5 Things Christians Need to Know about the Controversial Indiana Religious Freedom Law

Amanda Casanova | Religion Today Contributing Writer | Thursday, April 02, 2015
5 Things Christians Need to Know about the Controversial Indiana Religious Freedom Law

5 Things Christians Need to Know about the Controversial Indiana Religious Freedom Law

Indiana’s Religious Freedom Restoration Act, a law that could allow businesses to cite religious reasons for refusing service, is drawing criticism from political and business leaders. 


Indiana Gov. Mike Pence signed the bill into law last week amid public outcry from opponents. Critics say the law will allow businesses to discriminate against LGBT customers. Pence has since said he will try to “fix” the law to better clarify the act.


1. What is included in the act?


The Religious Freedom Restoration Act (RFRA) says the state cannot “substantially burden” a person from their religious beliefs. That means the law will keep the state from interfering in cases where people exercise their religious beliefs. Opponents of the act argue that the law would allow businesses to legally discriminate against LGBT customers. The law would take effect July 1.


In response, Pence has said he will clarify the law so businesses cannot discriminate in providing services.


"After much reflection and in consultation with leadership in the General Assembly, I've come to the conclusion that it would be helpful to move legislation this week that makes it clear that this law does not give businesses a right to deny services to anyone," Pence said Tuesday.


2. What’s the history of the act?


There are 19 states that have religious freedom laws. All are based on federal law, the Religious Freedom Restoration Act, which was signed in 1993 by President Bill Clinton. They were also all enacted before gay marriage became legalized in most of the country. The signing of Indian’s act comes just after the state legalized gay marriage in October. Still, Indiana does not have a law that protects LGBT people from discrimination.


3. What are businesses and others saying about the law?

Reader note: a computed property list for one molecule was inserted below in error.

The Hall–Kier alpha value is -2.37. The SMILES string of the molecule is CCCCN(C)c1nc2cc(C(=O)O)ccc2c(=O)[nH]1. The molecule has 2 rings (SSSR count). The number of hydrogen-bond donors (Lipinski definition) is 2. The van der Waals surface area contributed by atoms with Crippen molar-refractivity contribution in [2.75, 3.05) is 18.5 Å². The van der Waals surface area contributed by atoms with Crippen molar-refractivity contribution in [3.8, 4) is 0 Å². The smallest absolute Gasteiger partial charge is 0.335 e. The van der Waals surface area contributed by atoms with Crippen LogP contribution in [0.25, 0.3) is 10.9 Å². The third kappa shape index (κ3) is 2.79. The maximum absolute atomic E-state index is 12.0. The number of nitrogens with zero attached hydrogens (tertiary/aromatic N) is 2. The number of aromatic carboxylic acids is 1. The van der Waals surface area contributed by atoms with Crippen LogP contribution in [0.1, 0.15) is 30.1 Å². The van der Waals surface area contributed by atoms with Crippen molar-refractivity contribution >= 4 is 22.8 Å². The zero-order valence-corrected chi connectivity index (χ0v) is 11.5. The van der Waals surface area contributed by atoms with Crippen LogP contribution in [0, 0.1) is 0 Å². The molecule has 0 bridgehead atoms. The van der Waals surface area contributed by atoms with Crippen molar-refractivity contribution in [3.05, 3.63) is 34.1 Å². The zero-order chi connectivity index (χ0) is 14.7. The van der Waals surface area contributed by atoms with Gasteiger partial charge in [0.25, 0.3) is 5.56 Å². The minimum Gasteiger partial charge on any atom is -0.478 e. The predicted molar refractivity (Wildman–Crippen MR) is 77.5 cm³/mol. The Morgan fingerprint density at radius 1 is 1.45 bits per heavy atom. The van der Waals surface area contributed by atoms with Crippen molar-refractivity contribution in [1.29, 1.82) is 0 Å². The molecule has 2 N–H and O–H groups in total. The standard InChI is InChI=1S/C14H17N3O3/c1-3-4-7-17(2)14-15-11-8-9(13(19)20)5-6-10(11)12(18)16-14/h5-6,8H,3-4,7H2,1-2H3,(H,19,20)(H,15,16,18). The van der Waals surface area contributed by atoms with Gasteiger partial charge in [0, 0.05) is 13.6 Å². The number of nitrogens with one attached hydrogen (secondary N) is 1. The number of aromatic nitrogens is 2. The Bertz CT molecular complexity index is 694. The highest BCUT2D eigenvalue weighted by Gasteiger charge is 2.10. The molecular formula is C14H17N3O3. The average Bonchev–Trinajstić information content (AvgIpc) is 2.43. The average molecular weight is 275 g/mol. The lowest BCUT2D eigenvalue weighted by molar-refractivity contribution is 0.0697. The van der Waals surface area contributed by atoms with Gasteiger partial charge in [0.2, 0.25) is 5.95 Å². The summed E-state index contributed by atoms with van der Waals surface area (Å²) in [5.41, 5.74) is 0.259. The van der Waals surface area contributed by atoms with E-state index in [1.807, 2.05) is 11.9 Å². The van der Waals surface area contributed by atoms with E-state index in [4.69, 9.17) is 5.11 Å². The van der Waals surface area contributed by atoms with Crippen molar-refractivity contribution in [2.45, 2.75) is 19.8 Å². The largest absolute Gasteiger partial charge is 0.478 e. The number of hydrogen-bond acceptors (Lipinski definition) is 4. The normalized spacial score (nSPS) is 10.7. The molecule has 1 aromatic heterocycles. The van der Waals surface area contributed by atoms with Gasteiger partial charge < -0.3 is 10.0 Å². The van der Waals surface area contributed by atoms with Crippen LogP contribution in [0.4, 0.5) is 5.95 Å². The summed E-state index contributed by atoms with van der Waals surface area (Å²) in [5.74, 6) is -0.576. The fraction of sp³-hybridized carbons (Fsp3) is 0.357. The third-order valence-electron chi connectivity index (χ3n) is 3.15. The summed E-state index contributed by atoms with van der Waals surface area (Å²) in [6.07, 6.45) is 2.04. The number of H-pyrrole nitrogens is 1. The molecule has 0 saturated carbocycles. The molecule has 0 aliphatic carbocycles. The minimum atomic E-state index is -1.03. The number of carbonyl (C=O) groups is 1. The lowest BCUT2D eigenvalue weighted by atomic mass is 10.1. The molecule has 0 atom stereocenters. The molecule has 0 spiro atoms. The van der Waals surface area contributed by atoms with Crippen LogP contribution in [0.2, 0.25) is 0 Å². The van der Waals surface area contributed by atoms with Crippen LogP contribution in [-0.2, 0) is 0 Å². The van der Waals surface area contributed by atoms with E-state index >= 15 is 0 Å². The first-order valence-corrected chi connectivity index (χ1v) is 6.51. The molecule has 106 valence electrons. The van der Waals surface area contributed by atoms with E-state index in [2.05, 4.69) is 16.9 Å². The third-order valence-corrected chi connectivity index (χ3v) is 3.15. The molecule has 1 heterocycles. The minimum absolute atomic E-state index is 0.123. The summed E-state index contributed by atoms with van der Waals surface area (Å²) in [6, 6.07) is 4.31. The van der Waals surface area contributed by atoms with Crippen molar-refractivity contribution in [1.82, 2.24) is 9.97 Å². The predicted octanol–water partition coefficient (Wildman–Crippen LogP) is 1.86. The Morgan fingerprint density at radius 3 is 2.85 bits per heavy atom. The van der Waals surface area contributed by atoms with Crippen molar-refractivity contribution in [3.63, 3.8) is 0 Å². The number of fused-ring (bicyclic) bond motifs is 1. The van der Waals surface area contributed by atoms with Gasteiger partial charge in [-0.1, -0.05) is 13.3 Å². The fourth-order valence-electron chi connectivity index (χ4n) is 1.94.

Many businesses and leaders have voiced outcry over the law. The CEO of Angie’s List, Bill Oesterle, said the company is putting the brakes on a $40 million expansion of its Indianapolis headquarters. Apple CEO Tim Cook released a statement saying that the company was “disappointed” with the law. The president of the NCAA, Mark Emmert, has hinted that the NCAA may relocate the Final Four from Indiana in coming events. The governor of Washington has banned official state travel to Indiana, and even Hillary Clinton said she was “sad” over the new law. 


4. What are Christians saying about the law?


Proponents of the law claim it would keep the state government from making people do things even though they may object due to religious reasons. For example, a business wouldn’t have to make a cake for a gay wedding or cater the reception. 


Indiana Right to Life said: “RFRA is an important bill to protect the religious freedom of Hoosiers who believe the right to life comes from God, not government.”


Sen. Ted Cruz, a Republican presidential candidate, said: “(Pence) was giving voice to millions of courageous conservatives across this country who are deeply concerned about the ongoing attacks upon our personal liberties."


5. How does the law affect the state’s image?


So far, about nine CEOs of Indiana’s largest employers have spoken against the law, some even threatening to cancel future plans in the state. Pence also said Tuesday the state has a “perception problem.”


"The things that have been said about our state have been at times deeply offensive to me,” Pence said.


Even though Indiana is not the only state to have a law like this, the Hoosier state is taking a hit from the public. Unlike the other laws, Indiana’s law seems to protect corporations.


"Unlike the federal and Florida RFRA (Religious Freedom Restoration Act), the Indiana one explicitly covers for-profit corporations," said Caroline Mala Corbin, a University of Miami constitutional law professor.



Photo courtesy: Thinkstock 


Publication date: April 2, 2015